- Whether you're transitioned to a civilian career means you're going to start your own business, and try to attract investors and partners and clients. Or whether you're going to work for a company. It's important to understand some of the commonalities of civilian hiring managers, and the civilian environment in general. What's interesting to note is a lot of the hiring managers that I talk to, say that resumes are important because it shows what you've done in the past, but when they interview, they're really looking for those qualities and those traits and those values that you're going to bring to the conversation.
They want to know what you stand for, what you believe in, and what makes you valuable to them as a possible employee or team member or director. So that's why personal branding really does matter. Hiring managers, most often than not, do not have your same set of experiences. They haven't walked in your boots. They haven't experienced the stress and the environments that you've been in. So it's important to understand when talking to civilian hiring managers that their experience set is very different from yours.
When you use a lot of jargon, if you use a lot of acronyms and terminology that are military specific, you can actually distance yourself from the person sitting across from you who's trying to understand. When you are translating that experience, and when you look at the resume, it's important to use the values. It's important to talk about the offer. And make yourself compelling to that hiring manager without going specifically into jargon. Companies look for fit. They look for someone who's going to fit in with their environment.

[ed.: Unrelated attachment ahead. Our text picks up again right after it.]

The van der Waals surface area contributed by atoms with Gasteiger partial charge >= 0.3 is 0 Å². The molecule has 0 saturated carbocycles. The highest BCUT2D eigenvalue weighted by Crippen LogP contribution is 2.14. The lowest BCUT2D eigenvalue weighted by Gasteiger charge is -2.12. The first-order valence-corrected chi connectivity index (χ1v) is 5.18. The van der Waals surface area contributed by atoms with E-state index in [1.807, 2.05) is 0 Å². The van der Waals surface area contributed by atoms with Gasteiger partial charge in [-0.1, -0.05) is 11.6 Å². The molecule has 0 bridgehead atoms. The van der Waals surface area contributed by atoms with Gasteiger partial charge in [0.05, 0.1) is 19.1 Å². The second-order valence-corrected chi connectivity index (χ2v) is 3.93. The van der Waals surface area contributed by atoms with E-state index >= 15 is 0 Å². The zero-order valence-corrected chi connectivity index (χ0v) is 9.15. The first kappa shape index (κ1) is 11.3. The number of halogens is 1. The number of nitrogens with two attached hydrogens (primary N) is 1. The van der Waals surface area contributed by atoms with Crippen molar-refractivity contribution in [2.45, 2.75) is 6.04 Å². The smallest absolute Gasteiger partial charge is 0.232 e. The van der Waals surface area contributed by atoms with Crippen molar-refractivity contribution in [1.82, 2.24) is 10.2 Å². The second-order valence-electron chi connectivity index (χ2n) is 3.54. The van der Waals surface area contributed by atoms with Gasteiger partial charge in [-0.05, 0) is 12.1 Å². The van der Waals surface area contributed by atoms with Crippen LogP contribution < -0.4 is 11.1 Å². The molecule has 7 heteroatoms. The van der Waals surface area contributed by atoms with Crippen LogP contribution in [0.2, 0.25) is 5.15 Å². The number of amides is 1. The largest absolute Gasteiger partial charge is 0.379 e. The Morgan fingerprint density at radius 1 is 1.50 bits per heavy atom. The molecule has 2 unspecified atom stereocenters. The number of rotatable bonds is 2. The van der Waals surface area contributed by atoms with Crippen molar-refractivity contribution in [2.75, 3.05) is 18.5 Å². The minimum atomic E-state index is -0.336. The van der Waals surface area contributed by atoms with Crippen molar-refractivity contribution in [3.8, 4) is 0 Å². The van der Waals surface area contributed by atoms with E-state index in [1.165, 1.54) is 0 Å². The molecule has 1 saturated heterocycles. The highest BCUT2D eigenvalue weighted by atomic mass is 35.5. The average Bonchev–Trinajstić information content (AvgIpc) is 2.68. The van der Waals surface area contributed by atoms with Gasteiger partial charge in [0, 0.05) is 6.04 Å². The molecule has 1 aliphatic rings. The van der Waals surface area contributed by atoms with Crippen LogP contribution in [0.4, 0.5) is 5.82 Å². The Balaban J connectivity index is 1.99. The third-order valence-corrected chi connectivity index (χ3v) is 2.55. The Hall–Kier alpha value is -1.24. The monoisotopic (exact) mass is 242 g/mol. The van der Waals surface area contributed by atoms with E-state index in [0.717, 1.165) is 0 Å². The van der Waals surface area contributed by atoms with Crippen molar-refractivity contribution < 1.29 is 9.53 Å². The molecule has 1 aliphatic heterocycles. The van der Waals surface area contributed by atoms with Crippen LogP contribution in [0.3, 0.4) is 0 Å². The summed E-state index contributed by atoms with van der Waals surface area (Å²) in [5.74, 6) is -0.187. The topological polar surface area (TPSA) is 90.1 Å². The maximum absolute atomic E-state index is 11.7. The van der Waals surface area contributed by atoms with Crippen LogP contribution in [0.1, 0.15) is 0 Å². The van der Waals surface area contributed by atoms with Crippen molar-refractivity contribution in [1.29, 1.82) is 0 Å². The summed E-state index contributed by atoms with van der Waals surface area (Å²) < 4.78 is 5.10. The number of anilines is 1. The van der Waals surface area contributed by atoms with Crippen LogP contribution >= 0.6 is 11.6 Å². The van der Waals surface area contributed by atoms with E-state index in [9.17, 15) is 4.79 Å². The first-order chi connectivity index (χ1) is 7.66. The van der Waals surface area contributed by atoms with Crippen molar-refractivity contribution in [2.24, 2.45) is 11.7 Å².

Who stands for the same things we stand for? Who do we think would be seamless to integrate into our teams, or lead our teams? So they're not looking for you to come in with a military style approach necessarily, but they're looking for who you are as a person. Keep that in mind when you think about your strategy of approaching civilian hiring managers. There's a lot of research you can do online. Sites like LinkedIn have robust information on these companies that you're going to talk to. Look at their website.
Look through the personality profiles of the people you're going to be interviewing with, on their bio's, and their backgrounds to get a sense of what's going to work best. What approach should you take? Are they a more formal, serious company? Or can you be a little bit laid back and casual? All of that due diligence and research comes before you make that first meeting, because that relationship, that ability to connect and have a good conversation is important to that hiring manager.
It is not just about your MOS or your resume, what you've got listed down on paper. I think a lot of companies today want to hire former military, they understand the value and the training and the resources and the experience that you bring to the civilian environment. They want your loyalty, your resilience, your adaptability, the fact that you are so highly trainable. But you have to understand that they're not coming from the same language and narrative and understanding that you have in the military environment.
Your job is to adapt it to the civilian hiring manager's understanding. So do the research online. Get an understanding of what they're looking for. Focus on the personal branding. Have the resume as a backup and a tool, but approach the conversation from a position of power and confidence to make yourself relevant and compelling. Later on in this course, we're going to talk specifically about the target audience that you're going to need to dive into and really understand, but for now I want you understand that the civilian hiring manager looks and walks often very different from what you're used to.